– An old boss told the story of a very sad and funny insurance claim he handled early in his career. Apparently, this company had someone clean the toilets with gasoline. When one of the employees snuck a smoke break in the restroom, he unfortunately tossed his lit cigarette into a toilet and the explosion propelled him off the throne. Not, the way to go, so to speak.

– Speaking of cigarettes, my boss and his boss, who were smokers, were interviewing a medical doctor, who they did not know smoked. So, our two guys chose not to smoke, as did the doctor, and this lasted for a couple of hours. When they got back together for a follow-up interview, the doctor said, “I must tell you, I need to have a smoke especially if we meet for two hours again.” Relieved, our two guys pulled out their cigarettes as well and conducted the smoky interview.

– An old boss was meeting early one morning with prospective client. Since the man’s AA was not in yet, he waved my boss back and proceeded with small talk about an easement infringement on a piece of property. When the guy asked my boss what he should do, my boss said “I think you should hire a lawyer.” The guy looked at him and said “Who are you?” Apparently, he thought a lawyer was his first meeting. My boss did not make the sale that day.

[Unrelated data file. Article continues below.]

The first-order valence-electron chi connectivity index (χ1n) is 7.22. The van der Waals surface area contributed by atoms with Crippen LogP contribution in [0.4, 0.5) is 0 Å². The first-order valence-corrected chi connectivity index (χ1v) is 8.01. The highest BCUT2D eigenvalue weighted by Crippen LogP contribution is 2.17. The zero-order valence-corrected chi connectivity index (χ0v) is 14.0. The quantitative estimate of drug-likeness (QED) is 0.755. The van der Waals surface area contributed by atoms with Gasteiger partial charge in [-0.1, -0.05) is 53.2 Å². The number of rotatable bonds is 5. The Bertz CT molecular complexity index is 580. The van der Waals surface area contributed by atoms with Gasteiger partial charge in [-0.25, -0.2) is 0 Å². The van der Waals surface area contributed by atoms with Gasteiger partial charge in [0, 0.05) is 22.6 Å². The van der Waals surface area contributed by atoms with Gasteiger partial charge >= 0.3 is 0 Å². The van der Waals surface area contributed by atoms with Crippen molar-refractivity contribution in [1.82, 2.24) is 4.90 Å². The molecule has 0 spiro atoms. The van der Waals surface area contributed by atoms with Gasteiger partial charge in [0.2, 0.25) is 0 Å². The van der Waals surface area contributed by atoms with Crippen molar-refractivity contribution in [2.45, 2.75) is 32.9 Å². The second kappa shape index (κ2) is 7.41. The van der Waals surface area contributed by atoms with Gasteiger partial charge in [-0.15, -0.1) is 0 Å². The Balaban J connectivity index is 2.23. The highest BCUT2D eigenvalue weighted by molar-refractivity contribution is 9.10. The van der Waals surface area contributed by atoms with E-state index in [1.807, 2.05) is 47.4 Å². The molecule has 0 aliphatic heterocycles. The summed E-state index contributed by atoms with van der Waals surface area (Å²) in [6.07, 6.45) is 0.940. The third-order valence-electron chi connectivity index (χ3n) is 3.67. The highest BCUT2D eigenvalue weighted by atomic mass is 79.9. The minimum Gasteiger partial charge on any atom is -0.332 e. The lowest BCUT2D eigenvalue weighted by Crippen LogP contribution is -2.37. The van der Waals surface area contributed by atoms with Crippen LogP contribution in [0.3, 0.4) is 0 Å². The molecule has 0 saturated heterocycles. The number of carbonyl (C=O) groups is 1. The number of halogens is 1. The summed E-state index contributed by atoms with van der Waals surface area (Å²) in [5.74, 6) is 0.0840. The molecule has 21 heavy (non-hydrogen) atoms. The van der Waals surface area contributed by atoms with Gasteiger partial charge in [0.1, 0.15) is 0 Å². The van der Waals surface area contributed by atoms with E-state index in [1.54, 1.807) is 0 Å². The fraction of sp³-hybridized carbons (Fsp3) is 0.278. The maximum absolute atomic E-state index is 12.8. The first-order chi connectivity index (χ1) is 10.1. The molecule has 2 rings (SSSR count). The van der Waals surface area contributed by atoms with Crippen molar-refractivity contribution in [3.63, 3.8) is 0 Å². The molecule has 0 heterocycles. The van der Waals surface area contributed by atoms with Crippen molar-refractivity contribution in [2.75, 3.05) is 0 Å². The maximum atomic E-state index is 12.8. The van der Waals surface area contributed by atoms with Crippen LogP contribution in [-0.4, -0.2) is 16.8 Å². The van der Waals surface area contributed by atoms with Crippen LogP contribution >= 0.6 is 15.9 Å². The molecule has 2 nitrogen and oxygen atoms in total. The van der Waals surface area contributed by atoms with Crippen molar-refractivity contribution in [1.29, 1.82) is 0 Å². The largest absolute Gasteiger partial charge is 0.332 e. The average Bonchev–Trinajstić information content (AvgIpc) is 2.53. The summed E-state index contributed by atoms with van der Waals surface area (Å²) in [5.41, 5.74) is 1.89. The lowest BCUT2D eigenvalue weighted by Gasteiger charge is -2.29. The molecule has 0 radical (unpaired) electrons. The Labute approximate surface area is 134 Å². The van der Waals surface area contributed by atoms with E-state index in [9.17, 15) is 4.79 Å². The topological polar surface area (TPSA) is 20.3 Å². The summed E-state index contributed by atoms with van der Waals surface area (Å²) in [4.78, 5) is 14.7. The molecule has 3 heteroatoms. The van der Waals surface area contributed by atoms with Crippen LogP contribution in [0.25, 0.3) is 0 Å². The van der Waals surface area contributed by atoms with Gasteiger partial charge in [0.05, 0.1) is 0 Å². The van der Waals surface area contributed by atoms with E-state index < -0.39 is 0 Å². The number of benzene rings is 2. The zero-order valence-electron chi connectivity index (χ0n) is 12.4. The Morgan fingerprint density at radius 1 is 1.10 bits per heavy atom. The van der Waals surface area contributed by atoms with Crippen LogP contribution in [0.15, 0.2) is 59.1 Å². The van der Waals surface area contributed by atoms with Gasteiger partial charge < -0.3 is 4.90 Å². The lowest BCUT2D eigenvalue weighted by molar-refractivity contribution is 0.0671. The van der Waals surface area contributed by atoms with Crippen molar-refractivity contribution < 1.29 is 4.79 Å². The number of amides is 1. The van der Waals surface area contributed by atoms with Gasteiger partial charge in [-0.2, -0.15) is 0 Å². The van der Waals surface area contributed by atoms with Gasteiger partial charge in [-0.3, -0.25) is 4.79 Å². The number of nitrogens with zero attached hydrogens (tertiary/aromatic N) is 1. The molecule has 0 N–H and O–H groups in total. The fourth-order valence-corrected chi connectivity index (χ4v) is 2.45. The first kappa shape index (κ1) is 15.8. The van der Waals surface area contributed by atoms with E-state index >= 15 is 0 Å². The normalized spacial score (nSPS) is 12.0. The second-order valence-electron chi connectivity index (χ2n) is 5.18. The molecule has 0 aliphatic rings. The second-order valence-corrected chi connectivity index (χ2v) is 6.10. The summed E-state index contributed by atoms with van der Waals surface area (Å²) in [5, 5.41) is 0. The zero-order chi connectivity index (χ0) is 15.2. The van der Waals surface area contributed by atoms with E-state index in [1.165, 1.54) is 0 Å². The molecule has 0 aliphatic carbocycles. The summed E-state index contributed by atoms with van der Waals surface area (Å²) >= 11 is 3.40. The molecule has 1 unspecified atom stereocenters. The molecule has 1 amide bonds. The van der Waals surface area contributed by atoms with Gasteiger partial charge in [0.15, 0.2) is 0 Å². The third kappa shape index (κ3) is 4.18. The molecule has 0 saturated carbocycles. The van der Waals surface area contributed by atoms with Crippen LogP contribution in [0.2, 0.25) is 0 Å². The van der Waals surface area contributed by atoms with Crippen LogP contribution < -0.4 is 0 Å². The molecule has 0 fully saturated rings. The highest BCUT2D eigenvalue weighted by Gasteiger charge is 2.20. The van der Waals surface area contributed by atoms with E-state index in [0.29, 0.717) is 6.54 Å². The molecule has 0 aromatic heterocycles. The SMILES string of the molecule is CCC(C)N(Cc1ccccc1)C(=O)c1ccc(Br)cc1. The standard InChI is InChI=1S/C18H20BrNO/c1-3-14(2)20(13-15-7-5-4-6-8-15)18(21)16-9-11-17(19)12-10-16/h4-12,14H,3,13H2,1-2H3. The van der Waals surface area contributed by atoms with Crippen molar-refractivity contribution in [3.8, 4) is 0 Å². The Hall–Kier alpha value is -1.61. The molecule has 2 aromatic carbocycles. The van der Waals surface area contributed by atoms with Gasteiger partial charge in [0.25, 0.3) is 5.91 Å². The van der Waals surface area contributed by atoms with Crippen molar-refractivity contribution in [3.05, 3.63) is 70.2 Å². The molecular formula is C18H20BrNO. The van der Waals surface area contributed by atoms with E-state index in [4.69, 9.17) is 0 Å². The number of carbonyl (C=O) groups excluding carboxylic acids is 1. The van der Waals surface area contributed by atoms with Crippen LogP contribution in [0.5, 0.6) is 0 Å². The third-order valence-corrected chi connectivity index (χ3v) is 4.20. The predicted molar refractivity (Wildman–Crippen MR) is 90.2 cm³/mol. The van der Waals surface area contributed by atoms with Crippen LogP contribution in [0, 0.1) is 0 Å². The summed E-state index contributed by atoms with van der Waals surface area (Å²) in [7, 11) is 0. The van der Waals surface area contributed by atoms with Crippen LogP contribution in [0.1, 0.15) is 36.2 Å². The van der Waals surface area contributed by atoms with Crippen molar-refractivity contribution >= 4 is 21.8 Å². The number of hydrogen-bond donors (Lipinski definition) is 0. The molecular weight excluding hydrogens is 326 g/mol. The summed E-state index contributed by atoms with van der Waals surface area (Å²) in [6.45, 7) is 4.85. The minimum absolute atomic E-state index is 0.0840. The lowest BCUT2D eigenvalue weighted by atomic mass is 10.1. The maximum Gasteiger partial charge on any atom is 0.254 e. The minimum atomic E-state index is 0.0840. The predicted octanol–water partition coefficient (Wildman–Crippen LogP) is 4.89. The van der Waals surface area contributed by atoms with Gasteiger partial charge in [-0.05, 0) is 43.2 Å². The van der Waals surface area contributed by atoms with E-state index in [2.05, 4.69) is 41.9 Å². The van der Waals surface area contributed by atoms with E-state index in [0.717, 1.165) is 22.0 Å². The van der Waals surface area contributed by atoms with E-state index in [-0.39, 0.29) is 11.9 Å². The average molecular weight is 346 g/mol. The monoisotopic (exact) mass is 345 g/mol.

– This same old boss was near San Francisco with a colleague and they were driving this windy, mountainous road trying to locate a manufacturing plant pre-GPS. When they came upon a bicyclist pedaling away, they slowed and asked him for directions. While telling them, the bicyclist ran off a ledge. They stopped the car and looked over the ledge scared to find out the bad news. The man was on another ledge ten feet below, lying on top of his bicycle, still telling them directions. They said “Forget that, are you alright?’ He was, but he wanted to be informative.

– I once had a client, where the benefits attorney in their Legal Department would often argue with the Benefits Director in HR. For some reason, I was on good terms with both, so each would call me separately for ammunition on the same argument. When I realized what was happening, I was able to coax them toward resolution, helping them to see the other person’s argument, which I had help frame. Talk about arguing with yourself.